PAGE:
9. I can highly recommend Camphor blocks as a bug deterrent for vulnerable fly tying materials. When I started tying flies in the early 1960s I began accumulating materials. When I went into the USAF in 1968, many of those materials followed me around the world for 28 years. A tour in the hot, humid Philippines in the 1980s drove the necessity to protect some capes and bucktails with some form of repellent. Moth balls were the logical choice, but by chance a Filipino friend recommended Camphor, which was readily available in the local market. Camphor is a natural substance and highly effective at deterring insects in closed containers. Camphor blocks are available on Amazon. However, in the PI, the Camphor was so cheap that I still have unopened stocks today. As for the idea that a strong bug deterrent might impart an unwanted oder to materials and thus flies, I have never found that to be the case. As a natural substance it dissipates rapidly in open air and my catch rates over the decades since I started using it have never suffered.
  10. I am not a commercial tyer or outfitter so I pay retail, but that said most Whiting CDL Rooster capes go for $22-25, On Ebay or in fly shops. Saddles run $35-60 depending on grade. My favorite source is https://www.ebay.com/str/farwestflyshop/Capes-Saddles-Whiting/_i.html?_storecat=435845119 but you probably can probably get them at wholesale from your suppliers. A $25 dyed CDL rooster cape has far more quality hackles than the equivalent $$ packs of strung hackle. http://whitingfarms.com/coq-de-leon-hackle/ Here is a post I wrote about CDL a while back https://www.jsflyfishing.com/blog/simple-flies-cdl-bb/#more-5323 You gotta try it to believe in it
  11. Bob, Have you considered CDLSaddle or Rooster Cape hackles for the tails? They are nice and stiff but with great coloration and contrasts—especially the dyed badger capes. I’ve been tying all my Deceiver style flies with CDL hackle for several years with great success. Plus CDL capes are significantly cheaper (especially rooster) capes than regular capes.,
  12. Although we were at least a mile inland from the beach, our location on the small Moyle River was still within the high tide line, thus this would qualify for a saltwater post. We were 2.5 weeks into our Australia trip which we ultimately had to cut short at 3 weeks to hightail it back to Montana. You can find the Moyle River on a map of the Northern Territory of Australia, some 90 miles SW of Darwin on the Timor Sea. It was the tail end of the Wet season but the flood plains were still draining freshwater full of bait, crustacean and aquatic insects into the river. Not much wider than 10 feet, the Moyle was flowing high and fast with tannic colored water. I had my 8 weight Meridian with me loaded with a 300 grain sink tip. The flies—Pink Things and Green Things on 5/0 beast hooks. After checking the area for crocodiles, we landed and were only on the ground at the Moyle midday for an hour, but the 90 degree heat and 90%+ humidity was very taxing. The crazy fishing—just about every eddy in the short 100 yard stretch of river held a large barramundi and a few large Australian catfish. It was non stop. No need to make any long casts, just get the fly in an eddy and you were connected with a Barra bent on returning downstream. It was a challenge to stay upright chasing the Barra downstream in the swampy floodplain. Even lost a few despite the 40lbs tippet. A few pics and the flies that connected.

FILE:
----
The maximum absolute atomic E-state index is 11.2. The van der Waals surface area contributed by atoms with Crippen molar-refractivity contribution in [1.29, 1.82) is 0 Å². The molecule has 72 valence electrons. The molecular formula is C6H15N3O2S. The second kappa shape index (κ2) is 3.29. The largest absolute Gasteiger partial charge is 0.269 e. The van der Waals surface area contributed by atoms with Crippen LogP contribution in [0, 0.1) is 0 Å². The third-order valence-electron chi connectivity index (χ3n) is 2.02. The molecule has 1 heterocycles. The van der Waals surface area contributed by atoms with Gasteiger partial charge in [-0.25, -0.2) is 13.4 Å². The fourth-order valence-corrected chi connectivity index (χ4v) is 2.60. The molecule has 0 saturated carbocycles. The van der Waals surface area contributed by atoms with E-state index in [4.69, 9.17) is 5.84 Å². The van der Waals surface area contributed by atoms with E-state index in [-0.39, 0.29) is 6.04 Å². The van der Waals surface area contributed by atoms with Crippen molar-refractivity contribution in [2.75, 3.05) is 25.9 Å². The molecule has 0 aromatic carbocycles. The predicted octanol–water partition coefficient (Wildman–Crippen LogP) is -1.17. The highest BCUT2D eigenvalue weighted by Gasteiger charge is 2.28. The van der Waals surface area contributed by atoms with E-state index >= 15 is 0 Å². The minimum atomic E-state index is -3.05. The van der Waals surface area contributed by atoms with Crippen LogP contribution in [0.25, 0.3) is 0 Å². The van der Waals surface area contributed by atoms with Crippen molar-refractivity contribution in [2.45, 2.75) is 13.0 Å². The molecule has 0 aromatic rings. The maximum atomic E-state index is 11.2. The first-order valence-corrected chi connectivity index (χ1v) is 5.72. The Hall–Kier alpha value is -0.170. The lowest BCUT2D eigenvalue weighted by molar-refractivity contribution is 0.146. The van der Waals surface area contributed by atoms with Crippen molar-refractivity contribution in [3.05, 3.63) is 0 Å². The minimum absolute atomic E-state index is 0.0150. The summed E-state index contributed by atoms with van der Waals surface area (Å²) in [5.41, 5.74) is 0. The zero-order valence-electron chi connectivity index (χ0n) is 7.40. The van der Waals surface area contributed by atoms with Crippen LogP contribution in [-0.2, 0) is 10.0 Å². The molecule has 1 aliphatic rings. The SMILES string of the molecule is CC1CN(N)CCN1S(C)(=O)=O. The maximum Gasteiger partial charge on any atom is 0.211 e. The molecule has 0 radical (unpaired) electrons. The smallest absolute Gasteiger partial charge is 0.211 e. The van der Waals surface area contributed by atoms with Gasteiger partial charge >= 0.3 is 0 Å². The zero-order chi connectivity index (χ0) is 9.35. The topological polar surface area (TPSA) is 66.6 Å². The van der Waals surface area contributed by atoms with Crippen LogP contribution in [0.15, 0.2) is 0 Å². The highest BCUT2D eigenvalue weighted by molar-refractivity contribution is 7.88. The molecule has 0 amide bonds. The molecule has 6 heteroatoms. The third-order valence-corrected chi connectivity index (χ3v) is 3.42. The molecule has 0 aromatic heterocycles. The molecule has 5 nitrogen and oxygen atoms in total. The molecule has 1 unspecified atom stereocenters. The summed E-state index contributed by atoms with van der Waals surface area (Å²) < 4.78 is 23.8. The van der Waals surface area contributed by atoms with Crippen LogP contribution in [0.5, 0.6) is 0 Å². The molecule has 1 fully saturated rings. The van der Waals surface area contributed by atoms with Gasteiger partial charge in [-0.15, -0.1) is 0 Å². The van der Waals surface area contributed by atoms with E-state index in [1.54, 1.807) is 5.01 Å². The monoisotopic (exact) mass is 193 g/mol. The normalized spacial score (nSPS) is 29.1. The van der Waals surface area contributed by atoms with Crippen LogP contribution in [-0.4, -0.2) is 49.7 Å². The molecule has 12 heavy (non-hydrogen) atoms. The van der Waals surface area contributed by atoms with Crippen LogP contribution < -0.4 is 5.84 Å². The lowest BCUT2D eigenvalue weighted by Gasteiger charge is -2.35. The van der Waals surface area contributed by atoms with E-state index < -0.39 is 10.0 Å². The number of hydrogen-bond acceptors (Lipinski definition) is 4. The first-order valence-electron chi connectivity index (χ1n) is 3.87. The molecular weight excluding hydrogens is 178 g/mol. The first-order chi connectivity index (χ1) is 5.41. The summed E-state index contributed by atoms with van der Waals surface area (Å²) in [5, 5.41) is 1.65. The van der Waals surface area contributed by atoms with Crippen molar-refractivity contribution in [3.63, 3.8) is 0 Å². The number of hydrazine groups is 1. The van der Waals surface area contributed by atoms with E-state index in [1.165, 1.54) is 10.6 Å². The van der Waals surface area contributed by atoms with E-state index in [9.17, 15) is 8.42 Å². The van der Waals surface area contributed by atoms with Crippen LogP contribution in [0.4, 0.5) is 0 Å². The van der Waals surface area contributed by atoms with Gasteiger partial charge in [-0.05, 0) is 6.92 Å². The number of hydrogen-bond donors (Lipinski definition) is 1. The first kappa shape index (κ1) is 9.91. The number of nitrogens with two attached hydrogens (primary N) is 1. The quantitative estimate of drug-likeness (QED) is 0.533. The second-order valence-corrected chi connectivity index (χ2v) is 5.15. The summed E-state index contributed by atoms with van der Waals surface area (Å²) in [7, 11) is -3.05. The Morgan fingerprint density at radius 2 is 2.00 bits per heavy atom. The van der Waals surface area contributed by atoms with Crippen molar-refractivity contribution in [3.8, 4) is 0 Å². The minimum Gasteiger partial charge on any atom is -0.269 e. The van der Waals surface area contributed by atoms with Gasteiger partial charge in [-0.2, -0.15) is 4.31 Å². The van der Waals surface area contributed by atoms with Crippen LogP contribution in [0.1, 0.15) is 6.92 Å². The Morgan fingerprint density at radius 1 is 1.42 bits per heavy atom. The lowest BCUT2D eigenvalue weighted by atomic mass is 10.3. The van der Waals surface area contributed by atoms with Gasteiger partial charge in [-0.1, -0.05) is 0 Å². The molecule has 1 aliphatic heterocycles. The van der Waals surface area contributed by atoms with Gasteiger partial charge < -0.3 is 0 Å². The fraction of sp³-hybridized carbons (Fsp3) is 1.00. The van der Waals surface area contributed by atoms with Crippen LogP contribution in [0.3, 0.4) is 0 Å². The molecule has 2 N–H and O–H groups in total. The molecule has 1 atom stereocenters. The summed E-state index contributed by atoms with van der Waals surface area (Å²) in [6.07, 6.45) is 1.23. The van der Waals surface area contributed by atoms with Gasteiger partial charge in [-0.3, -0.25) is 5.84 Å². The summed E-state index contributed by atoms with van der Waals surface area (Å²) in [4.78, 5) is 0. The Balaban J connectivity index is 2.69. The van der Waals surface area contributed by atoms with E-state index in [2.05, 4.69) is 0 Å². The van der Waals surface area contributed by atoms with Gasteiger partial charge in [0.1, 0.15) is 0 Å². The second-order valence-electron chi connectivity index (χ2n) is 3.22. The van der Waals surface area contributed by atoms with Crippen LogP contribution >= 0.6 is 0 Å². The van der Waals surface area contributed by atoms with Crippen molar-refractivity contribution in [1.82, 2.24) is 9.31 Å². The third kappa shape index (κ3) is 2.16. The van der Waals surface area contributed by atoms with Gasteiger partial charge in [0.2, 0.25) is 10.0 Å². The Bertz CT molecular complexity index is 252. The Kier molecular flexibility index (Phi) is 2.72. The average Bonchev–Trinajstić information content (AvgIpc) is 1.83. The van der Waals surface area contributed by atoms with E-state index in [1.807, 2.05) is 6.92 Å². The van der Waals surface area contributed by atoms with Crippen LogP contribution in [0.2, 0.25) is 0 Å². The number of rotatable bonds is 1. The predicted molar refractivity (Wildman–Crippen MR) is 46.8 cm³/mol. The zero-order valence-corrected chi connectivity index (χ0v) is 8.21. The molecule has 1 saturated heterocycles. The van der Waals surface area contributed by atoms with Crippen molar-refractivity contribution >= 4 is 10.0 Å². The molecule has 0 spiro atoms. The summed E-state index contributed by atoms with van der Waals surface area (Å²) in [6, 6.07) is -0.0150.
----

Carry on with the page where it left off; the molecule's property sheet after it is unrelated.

13. In the Trout Mecca we call SW Montana, an annual resident license is: $22.50 (seniors[62+] and juniors), $31 all others. (Just got my 2020 at $16.50, price dropped from last year) Cheap at twice the price. There used to be a free senior license, but that was done away with a few years back. Unfortunately, if you are a non-resident, the annual license is $111. These license $$ include fees for conservation and AIS. Although I dutifully acquire my license each March (it is an annual cycle), I have yet to have a license checked by a warden in the last 10 years. If you want to fish the trout rich waters of Yellowstone, its $40 for an annual license.
  14. My friends at Trout Unlimited’s Madison-Gallatin chapter (MGTU) have asked me to share an important message with you. We are proud to be partners with MGTU doing the hard work required to conserve, protect and restore the coldwater fisheries and watersheds we all love in Southwest Montana. And, as a fellow angler and someone who shares your passion for wild trout and the fragile places where they thrive, I’m encouraging you to join us in supporting MGTU’s TroutFest 2020 and its online silent auction–MGTU Banquet Online It is the one and only time they ask for help throughout the year. Thank You and Tight Lines!
  15. Goo Doo Feather Tail Glider The Goo Doo (Murray Cod) Feather Tail Glider was designed to simulate a small marsupial common along the streams and rivers of Eastern Victoria, Australia. Step by Step posted here: http://www.flytyingforum.com/index.php?showtopic=89256